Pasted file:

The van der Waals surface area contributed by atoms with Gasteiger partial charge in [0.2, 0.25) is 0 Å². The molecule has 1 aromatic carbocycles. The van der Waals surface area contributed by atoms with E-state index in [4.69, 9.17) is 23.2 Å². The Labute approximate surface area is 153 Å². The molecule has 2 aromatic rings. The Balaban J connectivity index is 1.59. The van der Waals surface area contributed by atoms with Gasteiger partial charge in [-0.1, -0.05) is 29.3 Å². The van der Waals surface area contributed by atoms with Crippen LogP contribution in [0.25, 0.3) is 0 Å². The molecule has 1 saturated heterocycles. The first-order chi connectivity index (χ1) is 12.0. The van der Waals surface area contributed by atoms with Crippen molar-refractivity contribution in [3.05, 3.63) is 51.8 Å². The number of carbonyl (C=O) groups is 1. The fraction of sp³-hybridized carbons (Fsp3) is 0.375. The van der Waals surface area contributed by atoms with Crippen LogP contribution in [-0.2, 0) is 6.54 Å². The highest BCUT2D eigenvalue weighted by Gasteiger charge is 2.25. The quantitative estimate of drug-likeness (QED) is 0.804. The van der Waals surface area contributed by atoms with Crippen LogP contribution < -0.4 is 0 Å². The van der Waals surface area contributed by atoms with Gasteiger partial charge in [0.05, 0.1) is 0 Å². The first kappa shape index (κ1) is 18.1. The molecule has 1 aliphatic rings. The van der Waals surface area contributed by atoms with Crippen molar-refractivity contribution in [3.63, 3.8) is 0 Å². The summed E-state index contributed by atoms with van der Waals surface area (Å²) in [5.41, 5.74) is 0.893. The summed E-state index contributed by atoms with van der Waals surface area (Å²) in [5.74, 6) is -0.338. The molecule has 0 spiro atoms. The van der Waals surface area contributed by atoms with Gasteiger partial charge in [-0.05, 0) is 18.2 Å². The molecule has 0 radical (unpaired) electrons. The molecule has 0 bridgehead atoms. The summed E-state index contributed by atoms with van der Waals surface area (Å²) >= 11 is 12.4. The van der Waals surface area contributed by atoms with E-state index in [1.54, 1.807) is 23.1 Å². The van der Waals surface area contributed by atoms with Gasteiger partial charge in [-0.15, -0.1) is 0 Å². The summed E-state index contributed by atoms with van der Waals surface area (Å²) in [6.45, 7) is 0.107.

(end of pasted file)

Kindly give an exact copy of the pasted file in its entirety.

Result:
The van der Waals surface area contributed by atoms with Gasteiger partial charge in [0.2, 0.25) is 0 Å². The molecule has 1 aromatic carbocycles. The van der Waals surface area contributed by atoms with E-state index in [4.69, 9.17) is 23.2 Å². The Labute approximate surface area is 153 Å². The molecule has 2 aromatic rings. The Balaban J connectivity index is 1.59. The van der Waals surface area contributed by atoms with Gasteiger partial charge in [-0.1, -0.05) is 29.3 Å². The van der Waals surface area contributed by atoms with Crippen LogP contribution in [0.25, 0.3) is 0 Å². The molecule has 1 saturated heterocycles. The first-order chi connectivity index (χ1) is 12.0. The van der Waals surface area contributed by atoms with Crippen molar-refractivity contribution in [3.05, 3.63) is 51.8 Å². The number of carbonyl (C=O) groups is 1. The fraction of sp³-hybridized carbons (Fsp3) is 0.375. The van der Waals surface area contributed by atoms with Crippen LogP contribution in [-0.2, 0) is 6.54 Å². The highest BCUT2D eigenvalue weighted by Gasteiger charge is 2.25. The quantitative estimate of drug-likeness (QED) is 0.804. The van der Waals surface area contributed by atoms with Crippen LogP contribution < -0.4 is 0 Å². The van der Waals surface area contributed by atoms with Gasteiger partial charge in [0.05, 0.1) is 0 Å². The first kappa shape index (κ1) is 18.1. The molecule has 1 aliphatic rings. The van der Waals surface area contributed by atoms with Crippen molar-refractivity contribution in [3.63, 3.8) is 0 Å². The summed E-state index contributed by atoms with van der Waals surface area (Å²) in [5.41, 5.74) is 0.893. The summed E-state index contributed by atoms with van der Waals surface area (Å²) in [5.74, 6) is -0.338. The molecule has 0 spiro atoms. The van der Waals surface area contributed by atoms with Gasteiger partial charge in [-0.05, 0) is 18.2 Å². The molecule has 0 radical (unpaired) electrons. The molecule has 0 bridgehead atoms. The summed E-state index contributed by atoms with van der Waals surface area (Å²) >= 11 is 12.4. The van der Waals surface area contributed by atoms with E-state index in [1.54, 1.807) is 23.1 Å². The van der Waals surface area contributed by atoms with Gasteiger partial charge in [-0.15, -0.1) is 0 Å². The summed E-state index contributed by atoms with van der Waals surface area (Å²) in [6.45, 7) is 0.107.